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As cases increase, American trust in COVID-19 information from federal, state, and local governments continues to decline

Jul 20, 2020
2 MIN. READ

Editor’s Note (7/20/2020): This article includes findings from our fourth wave of data collection that fielded June 22 through June 29. This fourth wave collected another 1,000 completes using a census-balanced, national non-probability sample. The new information, shared below, examines trends in American trust in government to respond to the current crisis. Learn more about the ICF COVID-19 Monitor Survey of U.S. Adults.

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At the end of April, various media outlets reported that state stay-at-home orders had helped flatten the curve. Subsequently, in May, many states began rescinding (or letting expire) these orders, allowing non-essential businesses to open with restrictions. In June, reported cases of COVID-19 began to increase again. As of June 22nd, when we commenced our fourth wave of data collection, the United States had registered approximately 2.3 million positive cases of COVID-19, and over 115,000 deaths.

In May, 36% of Americans reported that the worst of the COVID-19 pandemic was behind us, an increase from April (31%) and March (12%). However, this trend reversed to 30% in June, coinciding with an increase in daily new cases.

 
3 in 10 Americans felt the worst of COVID-19 was behind us in June

In June, trust in the information provided by federal, state, and local governments fell for the third straight month.

In June, American trust in the information provided by federal, state, and local government continued to decrease. Trust in the federal government has decreased by 15 points since March, and less than half (48%) of Americans indicated that they trusted the information from the federal government a great deal or a fair amount. Trust in state and local governments has also seen a considerable decrease (13 points since March). American trust in public health experts has been the highest when compared to other sources across all survey waves, with 77% of Americans in June indicating that they trust the information from public health experts a great deal or fair amount. But in March, 87% of Americans trusted the information from public health experts, so even trust in public health experts has been decreasing as the pandemic has worn on, although to a lesser extent than the decline for trust in state and local government.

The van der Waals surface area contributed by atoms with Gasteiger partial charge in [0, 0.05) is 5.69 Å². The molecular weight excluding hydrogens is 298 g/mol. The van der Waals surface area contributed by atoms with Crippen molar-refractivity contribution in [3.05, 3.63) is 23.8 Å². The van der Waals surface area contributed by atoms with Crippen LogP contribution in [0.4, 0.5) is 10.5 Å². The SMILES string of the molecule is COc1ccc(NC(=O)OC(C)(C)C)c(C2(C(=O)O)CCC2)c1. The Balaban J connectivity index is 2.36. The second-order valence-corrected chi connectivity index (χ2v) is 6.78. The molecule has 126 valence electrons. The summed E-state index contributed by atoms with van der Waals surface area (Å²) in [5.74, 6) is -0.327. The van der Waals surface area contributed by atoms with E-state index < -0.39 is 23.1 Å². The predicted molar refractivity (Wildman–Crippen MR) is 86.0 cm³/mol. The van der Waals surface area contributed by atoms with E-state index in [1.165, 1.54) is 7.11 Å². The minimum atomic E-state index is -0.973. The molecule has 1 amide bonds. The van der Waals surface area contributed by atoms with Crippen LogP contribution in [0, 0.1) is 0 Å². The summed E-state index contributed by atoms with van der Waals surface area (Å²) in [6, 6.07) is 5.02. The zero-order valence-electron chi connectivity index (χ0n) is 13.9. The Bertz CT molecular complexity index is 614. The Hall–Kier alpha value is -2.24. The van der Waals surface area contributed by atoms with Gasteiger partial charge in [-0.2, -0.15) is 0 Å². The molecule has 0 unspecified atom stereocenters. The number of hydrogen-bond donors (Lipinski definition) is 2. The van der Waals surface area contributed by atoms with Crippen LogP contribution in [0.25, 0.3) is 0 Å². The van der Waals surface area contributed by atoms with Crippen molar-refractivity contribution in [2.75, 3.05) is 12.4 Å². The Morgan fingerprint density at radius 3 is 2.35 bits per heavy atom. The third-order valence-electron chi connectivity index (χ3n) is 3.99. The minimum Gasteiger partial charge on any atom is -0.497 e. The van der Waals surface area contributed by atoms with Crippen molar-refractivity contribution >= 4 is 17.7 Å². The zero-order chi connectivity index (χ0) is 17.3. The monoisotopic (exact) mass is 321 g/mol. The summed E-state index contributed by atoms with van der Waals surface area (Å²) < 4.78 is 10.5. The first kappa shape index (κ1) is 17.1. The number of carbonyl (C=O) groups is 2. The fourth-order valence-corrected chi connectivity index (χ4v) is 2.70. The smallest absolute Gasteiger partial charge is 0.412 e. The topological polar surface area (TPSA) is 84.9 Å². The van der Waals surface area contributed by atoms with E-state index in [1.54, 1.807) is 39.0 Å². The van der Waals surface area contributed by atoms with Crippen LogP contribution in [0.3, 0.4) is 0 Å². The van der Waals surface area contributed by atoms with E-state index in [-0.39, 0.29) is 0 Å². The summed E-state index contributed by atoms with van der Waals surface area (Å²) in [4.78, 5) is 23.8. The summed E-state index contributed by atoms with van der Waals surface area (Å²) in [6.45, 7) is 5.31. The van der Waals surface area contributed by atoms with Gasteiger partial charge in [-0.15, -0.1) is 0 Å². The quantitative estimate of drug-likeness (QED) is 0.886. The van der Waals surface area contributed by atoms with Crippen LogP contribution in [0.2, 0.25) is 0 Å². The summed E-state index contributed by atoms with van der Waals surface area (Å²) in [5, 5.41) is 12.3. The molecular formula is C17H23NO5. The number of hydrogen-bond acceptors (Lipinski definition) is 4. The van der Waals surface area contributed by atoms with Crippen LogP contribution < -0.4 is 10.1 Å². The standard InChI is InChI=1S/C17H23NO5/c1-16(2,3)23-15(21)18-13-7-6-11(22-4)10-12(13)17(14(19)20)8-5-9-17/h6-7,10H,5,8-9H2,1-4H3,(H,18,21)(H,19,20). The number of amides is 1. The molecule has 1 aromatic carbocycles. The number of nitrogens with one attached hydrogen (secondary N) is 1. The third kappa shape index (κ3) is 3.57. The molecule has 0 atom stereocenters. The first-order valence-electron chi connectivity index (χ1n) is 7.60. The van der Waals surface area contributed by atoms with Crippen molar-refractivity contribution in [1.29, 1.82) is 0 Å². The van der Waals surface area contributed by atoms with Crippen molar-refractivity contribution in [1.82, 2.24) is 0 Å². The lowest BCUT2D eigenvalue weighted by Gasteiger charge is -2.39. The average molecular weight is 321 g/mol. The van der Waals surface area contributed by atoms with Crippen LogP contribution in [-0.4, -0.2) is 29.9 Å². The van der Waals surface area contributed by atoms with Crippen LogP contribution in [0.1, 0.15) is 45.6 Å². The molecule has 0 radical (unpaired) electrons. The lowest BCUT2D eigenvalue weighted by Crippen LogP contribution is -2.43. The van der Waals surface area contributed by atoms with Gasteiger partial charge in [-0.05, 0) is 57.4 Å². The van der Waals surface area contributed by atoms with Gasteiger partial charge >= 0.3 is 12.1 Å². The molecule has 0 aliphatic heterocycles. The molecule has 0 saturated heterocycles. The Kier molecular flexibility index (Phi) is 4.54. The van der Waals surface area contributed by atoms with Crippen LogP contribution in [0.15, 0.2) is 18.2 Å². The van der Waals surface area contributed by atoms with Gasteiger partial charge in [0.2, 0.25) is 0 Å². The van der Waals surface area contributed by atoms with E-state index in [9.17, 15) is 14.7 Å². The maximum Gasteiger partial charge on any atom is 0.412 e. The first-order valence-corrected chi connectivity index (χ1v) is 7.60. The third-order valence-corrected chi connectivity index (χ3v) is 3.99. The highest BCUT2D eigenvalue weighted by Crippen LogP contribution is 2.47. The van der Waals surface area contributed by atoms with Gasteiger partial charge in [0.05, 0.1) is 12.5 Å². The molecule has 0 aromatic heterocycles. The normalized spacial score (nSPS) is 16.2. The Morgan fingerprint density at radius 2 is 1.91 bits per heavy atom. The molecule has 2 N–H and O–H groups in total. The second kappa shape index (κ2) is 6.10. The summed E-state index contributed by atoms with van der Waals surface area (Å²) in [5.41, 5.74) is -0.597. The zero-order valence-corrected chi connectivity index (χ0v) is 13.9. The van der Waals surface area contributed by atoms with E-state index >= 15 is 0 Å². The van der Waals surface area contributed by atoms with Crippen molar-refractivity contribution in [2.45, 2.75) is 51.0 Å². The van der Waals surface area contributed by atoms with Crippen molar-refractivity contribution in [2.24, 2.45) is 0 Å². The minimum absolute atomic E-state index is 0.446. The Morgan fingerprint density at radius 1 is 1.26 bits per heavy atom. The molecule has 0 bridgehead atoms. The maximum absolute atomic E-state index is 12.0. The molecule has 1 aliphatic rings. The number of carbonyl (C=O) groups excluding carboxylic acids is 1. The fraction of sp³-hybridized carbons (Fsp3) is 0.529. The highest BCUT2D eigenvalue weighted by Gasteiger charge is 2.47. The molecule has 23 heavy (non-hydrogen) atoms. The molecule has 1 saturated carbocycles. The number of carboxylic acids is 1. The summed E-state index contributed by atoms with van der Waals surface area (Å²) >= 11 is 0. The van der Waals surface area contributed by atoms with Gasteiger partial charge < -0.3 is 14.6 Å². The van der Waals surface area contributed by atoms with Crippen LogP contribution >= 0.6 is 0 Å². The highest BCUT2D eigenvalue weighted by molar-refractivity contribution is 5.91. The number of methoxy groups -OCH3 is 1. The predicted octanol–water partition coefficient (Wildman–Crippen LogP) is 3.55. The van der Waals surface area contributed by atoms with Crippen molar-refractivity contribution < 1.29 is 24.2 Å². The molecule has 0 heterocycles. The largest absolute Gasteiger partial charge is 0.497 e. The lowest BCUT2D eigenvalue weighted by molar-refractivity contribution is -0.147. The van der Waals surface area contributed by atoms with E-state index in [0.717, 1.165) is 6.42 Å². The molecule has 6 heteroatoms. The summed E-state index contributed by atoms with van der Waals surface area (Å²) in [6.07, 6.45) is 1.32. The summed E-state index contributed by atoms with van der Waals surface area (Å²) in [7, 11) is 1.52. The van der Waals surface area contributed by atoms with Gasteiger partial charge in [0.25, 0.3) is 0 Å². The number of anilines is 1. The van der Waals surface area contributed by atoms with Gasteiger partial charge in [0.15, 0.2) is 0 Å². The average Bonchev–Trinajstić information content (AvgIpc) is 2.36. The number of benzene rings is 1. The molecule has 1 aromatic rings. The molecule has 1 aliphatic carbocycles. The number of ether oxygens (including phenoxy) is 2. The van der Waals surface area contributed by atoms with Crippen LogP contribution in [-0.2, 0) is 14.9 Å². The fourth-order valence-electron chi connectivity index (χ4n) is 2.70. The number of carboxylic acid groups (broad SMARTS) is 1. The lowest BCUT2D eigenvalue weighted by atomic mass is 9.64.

In June, American trust in COVID-19 information provided by government declines

Confidence in government and agencies to deal with COVID-19 decreased further in June.

Similar to trust, American confidence in government and government agencies also continued to decrease in June. Barely half of Americans reported having confidence in the federal government to deal with the outbreak, compared to 59% in March. The CDC has seen a similar decrease since March, but more than three quarters of Americans (77%) still have confidence in the CDC to deal with the outbreak.

 
How much confidence do you have in the following organizations to deal with the outbreak of COVID-19?

In contrast, trust in scientists to act in the best interest of the public remains unchanged from May to June.

 
How much confidence, if any, do you have in scientists to act in the best interest of the public?

Watch this space

How will American trust in government change as confirmed cases continue to spike and the summer season draws to a close? How will public sentiment evolve as states refine their guidelines in an effort to contain the spread? We will report key findings from our data collection efforts over the coming weeks and share this information with agencies and public health officials in support of their response to COVID-19. Sign up to receive alerts as we roll out upcoming results and package our insights into reports.

Learn more about the ICF COVID-19 Monitor Survey of U.S. Adults.

 
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